Mentoring is like an old Buddhist proverb that goes something like this; “If you light a lamp for someone, it will also brighten your own path.” Mentoring in general, is the opportunity to meet and work side-by-side with, and perhaps become friends with an expert person in a specific field, and learn from them.
I’ve been very fortunate and am extremely grateful to have been mentored by a few of these gurus. They are three people that I tremendously respect, who are not only experts in their fields, but they are also my friends. I meet with them at different time intervals as schedules permit, but I try to meet monthly with each of them at the very least. These mentor relationships have changed my life in so many positive ways, and because of that, I’ve been propelled to a higher expectation from myself and my photography.
These wonderful friends all have different approaches to how they mentor me. I would describe one as a “guide” or accompanier/harvester. This one takes an active part in mentoring me side-by-side, and then we focus on awareness of what was learned. Mentor #2 is more like a “stimulator”. He escalates the learning and provokes me into a new way of seeing both through my lens and through photography in general. He also, when necessary, shows by example to make something more understandable. He can be tough too, but that’s OK, sometimes I need tough to help stimulate me. My #3 mentor is somewhat like a farmer that “sows” tidbits of life and art. This person freely shares knowledge and trusts that when the skill or shared lesson is needed, the teachings will be there to draw upon.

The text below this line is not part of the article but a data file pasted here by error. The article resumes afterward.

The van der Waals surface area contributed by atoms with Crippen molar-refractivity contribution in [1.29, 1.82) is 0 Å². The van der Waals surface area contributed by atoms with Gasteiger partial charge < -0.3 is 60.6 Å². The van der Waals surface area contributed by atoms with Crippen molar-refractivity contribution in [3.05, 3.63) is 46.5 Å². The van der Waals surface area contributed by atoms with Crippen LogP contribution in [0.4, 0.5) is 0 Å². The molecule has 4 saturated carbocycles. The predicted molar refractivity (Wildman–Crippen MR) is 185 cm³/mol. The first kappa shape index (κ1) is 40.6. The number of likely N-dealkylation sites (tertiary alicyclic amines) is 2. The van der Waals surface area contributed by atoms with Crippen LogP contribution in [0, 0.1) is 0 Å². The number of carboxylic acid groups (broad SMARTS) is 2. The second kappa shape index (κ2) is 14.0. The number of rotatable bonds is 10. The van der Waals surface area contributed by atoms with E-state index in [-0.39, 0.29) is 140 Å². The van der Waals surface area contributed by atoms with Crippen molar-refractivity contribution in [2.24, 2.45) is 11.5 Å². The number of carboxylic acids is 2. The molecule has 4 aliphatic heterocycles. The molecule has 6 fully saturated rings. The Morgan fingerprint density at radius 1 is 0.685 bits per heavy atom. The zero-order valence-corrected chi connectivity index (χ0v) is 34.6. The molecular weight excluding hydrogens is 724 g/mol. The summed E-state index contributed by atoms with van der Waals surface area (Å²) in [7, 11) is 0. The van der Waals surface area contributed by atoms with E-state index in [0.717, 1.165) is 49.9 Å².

Recently when discussing my writing this blog topic with one of my mentor friends, I was challenged to write instead about being a mentor myself. This gave me pause to ponder, and that’s when I was struck with the realization that I too was becoming a mentor. Each time I meet with other photographer friends where I sincerely share and engage in conversations about photography life challenges, skills and talent, I am being a mentor with regards to the things I share with them. What has been shared with me I now am sharing with others. And that, is exactly the way mentoring is supposed to work. Could there be a greater gift than to be the giver or receiver of such unsolicited good will? This pay it forward philosophy has been rooted for a very long time, and many mentors believe that it’s much more joyful to give than receive!
Light and Love, Leslie
“When the student is ready, the teacher will appear.” Buddha